Tile is following Apple's lead and addressing the potential use of its tiny devices to track people without consent.
In a blog post, the company made it clear it does "not condone" the use of Tile technology to track someone's location, and "to that end, if you ever feel concerned that someone could be tracking you, we now offer a feature that allows you to determine if that tracking could be through a Tile product."
Rolling out now to anyone with the Tile app, the new Scan and Secure feature lets users find unsolicited Tiles or Tile-enabled devices that may have been slipped into your bag or attached to your car.
Bluetooth, Location or Location Services, and Precise Location must be turned on for this to work; users will be prompted to change these or any other permission settings before starting. You'll need to move a certain distance away from your original location to initiate the scan. Just walking in circles around the house won't work, apparently.
All told, it can take around 10 minutes of uninterrupted time for the scan to complete, during which your phone will not enter its sleep state. Tile suggests avoiding public transportation or crowded spaces during the scan, lest it detect other people's devices instead of your own. Results appear in the app, alongside Safety Tips about what to do if a suspicious Tile is discovered. "Tile will work with law enforcement through a properly issued court order to identify the owner of a Tile suspected of being nefarious," the company promised.AirTag vs. Tile: Which Bluetooth Tracker Should You Choose?Life360 Buys AirTag Competitor TileFitbit and Tile Team Up to Locate Your Lost Fitness Tracker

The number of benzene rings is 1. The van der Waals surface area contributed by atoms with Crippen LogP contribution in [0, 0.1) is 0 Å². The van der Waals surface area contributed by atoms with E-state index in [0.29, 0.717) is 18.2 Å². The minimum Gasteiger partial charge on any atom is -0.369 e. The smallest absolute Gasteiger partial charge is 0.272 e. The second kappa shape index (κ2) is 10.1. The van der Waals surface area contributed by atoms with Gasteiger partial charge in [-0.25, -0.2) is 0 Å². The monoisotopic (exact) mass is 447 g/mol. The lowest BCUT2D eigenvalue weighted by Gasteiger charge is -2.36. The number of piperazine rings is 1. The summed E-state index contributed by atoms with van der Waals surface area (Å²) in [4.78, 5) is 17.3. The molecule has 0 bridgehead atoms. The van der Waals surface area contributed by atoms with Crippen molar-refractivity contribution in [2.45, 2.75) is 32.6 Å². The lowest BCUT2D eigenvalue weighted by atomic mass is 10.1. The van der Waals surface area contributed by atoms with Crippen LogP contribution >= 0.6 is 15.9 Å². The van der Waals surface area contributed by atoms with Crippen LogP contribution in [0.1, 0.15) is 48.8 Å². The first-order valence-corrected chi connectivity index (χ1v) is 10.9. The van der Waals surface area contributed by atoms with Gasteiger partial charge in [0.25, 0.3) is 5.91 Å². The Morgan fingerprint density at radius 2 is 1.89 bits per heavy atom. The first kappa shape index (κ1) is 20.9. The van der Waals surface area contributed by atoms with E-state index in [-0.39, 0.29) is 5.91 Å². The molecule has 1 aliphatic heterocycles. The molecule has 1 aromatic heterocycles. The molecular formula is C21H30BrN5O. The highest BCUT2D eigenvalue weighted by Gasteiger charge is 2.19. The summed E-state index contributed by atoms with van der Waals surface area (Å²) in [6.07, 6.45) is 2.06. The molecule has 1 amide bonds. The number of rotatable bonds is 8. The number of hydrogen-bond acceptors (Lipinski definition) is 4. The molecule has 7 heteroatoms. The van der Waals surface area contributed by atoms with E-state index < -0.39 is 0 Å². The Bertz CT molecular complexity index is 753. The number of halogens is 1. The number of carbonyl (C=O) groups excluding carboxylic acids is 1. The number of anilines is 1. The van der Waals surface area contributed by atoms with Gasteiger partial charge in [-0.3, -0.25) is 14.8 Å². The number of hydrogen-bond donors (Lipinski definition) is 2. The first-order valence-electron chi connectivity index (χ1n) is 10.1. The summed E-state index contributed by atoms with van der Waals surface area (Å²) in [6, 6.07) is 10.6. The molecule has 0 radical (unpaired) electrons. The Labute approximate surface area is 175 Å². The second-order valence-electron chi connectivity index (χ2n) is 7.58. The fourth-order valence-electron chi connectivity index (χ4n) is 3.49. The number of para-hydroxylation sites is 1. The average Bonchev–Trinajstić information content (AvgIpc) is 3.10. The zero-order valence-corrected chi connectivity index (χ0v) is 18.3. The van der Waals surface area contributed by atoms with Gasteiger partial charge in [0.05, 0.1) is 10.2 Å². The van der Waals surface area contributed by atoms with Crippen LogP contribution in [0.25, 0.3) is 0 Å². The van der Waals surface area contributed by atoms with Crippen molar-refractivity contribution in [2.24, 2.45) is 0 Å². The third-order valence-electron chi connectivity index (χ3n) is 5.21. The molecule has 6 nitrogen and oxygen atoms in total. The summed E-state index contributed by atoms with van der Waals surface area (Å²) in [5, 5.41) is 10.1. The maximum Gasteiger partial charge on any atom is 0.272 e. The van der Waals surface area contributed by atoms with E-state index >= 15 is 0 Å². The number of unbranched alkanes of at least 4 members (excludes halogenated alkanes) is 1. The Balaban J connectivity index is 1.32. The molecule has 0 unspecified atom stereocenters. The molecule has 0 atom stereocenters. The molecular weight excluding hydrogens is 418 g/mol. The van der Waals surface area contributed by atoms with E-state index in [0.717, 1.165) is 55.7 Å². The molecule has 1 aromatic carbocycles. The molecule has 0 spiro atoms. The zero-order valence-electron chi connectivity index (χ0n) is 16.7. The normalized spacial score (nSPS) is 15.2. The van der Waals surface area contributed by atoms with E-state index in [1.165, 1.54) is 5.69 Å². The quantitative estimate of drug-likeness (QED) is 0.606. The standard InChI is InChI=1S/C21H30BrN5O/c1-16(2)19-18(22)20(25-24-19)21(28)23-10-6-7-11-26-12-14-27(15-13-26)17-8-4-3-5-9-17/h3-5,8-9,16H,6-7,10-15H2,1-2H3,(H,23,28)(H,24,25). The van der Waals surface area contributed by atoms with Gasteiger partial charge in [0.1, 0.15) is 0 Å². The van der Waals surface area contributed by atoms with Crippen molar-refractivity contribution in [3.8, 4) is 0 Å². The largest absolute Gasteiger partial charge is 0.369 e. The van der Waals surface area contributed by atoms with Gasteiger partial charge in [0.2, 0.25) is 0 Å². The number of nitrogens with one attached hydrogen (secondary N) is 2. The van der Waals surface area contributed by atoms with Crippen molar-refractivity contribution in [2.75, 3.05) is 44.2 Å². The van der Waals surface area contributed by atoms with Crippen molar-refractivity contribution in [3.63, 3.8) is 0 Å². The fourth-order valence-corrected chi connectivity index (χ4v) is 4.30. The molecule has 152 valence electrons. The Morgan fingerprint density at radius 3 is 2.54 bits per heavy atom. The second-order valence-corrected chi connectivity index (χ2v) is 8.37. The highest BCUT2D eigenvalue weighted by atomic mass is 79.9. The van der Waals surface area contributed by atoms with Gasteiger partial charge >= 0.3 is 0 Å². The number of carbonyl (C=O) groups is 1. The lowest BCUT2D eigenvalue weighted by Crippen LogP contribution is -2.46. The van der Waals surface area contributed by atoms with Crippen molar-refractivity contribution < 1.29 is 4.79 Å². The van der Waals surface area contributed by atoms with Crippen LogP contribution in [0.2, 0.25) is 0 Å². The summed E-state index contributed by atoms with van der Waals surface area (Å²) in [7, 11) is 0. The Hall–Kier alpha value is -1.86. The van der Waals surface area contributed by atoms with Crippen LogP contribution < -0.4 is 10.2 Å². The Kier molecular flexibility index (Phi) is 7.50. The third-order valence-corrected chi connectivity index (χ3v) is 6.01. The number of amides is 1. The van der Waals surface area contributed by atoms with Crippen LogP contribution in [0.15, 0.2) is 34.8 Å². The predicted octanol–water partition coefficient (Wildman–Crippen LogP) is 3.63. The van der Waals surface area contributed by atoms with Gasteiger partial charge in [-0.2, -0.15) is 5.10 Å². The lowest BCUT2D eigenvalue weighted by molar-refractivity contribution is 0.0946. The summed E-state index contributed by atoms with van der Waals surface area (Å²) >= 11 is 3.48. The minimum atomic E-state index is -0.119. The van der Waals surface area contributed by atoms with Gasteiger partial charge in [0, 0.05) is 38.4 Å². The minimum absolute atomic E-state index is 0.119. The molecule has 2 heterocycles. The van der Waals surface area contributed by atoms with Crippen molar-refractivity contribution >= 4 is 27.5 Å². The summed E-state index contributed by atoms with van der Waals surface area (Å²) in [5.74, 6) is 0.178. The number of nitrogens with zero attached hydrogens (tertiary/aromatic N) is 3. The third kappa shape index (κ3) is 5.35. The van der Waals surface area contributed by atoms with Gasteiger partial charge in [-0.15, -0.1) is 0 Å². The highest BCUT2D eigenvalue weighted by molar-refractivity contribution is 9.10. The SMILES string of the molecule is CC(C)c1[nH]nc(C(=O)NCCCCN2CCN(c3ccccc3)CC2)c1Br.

This is just the first step in a long journey toward giving people more control over their safety. Tile is working with experts and advocacy organizations to develop more privacy features—including one that supports potential victims of intimate partner violence.
Competitor Apple recently landed in hot water following reports that its AirTag trackers enabled stalking and theft. Last month, the company introduced more granular notification settings and a warning to new users about using AirTags only for their intended purpose: tracking personal belongings.
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